Jane Plant is Professor of Geochemistry at Imperial College in London. For 5 years she was the Chief Scientist for the British Geological Survey. In 1987 she was diagnosed with breast cancer, which recurred 5 times and by 1993 had spread to her lymph system. She was not prepared to accept the advice of the conventional medical profession about the treatment and prognosis of her condition without question. Instead she applied her scientific training and expertise to try to identify the actual causes of the disease. As a result she devised simple changes to her diet and lifestyle which produced a complete cure. Her book describes how the story unfolds and contains details which may be used to cure or prevent cancers of the breast and prostate (1).

In this blog I will highlight some of the key points.

As a result of her initial investigations, Jane was astonished to learn how much had been discovered about breast and prostate cancer which was not generally available to the public. In reality there is knowledge of many ‘controllable’ risk factors which could be used to provide advice on how to make simple lifestyle changes that would help to prevent or treat these cancers. In the UK, the risk of developing breast cancer has been increasing progressively for years and would affect about 1 in 12 women at the time the book was written. By contrast, the risks were 50% or more lower in the Far East.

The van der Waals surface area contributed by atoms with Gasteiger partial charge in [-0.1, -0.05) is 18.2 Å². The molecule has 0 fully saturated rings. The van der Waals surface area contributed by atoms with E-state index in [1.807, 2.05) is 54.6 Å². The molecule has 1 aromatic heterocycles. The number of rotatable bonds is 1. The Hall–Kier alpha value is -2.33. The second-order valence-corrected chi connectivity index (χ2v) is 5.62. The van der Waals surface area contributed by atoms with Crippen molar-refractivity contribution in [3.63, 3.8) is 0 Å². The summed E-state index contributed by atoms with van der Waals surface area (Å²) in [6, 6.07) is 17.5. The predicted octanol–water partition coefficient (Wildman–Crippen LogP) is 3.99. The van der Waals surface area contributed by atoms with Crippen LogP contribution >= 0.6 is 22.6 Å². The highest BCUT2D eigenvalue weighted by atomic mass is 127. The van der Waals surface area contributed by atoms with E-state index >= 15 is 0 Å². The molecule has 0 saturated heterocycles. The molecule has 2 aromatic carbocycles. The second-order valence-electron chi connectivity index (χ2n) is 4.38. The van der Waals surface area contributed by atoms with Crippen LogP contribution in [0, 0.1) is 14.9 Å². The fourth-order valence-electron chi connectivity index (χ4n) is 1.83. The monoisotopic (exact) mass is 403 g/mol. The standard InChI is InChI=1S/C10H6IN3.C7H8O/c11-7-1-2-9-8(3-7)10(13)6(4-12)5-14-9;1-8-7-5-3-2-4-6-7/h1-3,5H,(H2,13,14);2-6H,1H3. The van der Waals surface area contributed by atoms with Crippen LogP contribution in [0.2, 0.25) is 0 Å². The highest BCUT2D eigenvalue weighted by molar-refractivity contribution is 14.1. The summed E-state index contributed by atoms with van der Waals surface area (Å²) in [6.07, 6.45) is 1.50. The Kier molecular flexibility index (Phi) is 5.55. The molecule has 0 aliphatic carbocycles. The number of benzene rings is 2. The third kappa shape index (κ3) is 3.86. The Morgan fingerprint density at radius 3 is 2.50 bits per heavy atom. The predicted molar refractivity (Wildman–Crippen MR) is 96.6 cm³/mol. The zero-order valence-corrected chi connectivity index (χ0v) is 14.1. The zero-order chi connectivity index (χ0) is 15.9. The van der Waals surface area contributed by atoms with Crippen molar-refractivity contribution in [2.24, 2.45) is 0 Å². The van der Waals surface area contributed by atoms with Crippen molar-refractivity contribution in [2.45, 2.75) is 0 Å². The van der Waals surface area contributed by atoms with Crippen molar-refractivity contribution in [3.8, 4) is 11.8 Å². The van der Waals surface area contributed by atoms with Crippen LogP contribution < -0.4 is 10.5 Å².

After the breast cancer was diagnosed, Jane agreed to have a mastectomy. While she was visiting the hospital, she repeatedly asked the medical staff what actually caused the cancer so that she could take steps to prevent a recurrence. As she had been advised that excess oestrogen was one of the causes she requested a diet which would reduce her oestrogen levels. Since doctors and nurses had difficulty in answering these questions she was referred to a dietitian, who did not keep a promise to investigate further and failed to respond to telephone calls.

Subsequently Jane made changes to her diet based her work on diets which were considered to be anti-cancer. Despite this about 5 years later, she became aware of a large hard lump under her left arm. This was removed by surgery, followed by a similar procedure to remove another one 2 weeks later. Although there were no signs that the cancer had spread, she agreed to a course of radiotherapy but this did not prevent the development of a small hard lump in a lymph node. After surgical removal, Tamoxifen was recommended, which Jane declined because she was aware it increased the risk of other types of cancer and had known several women on the drug who had died. Unfortunately the cancer re-emerged and this time it was decided that chemotherapy would be the treatment. The procedure involves tests on blood and urine so that the dose can be determined. On one occasion the doctor writing the prescription made a mistake and doubled the previous dose. This was noticed by Jane and a correction was made. However if this had not been detected, she may well have died of liver or kidney failure. The chemotherapy continued and Jane measured the size of the lump regularly, which did not show any decrease.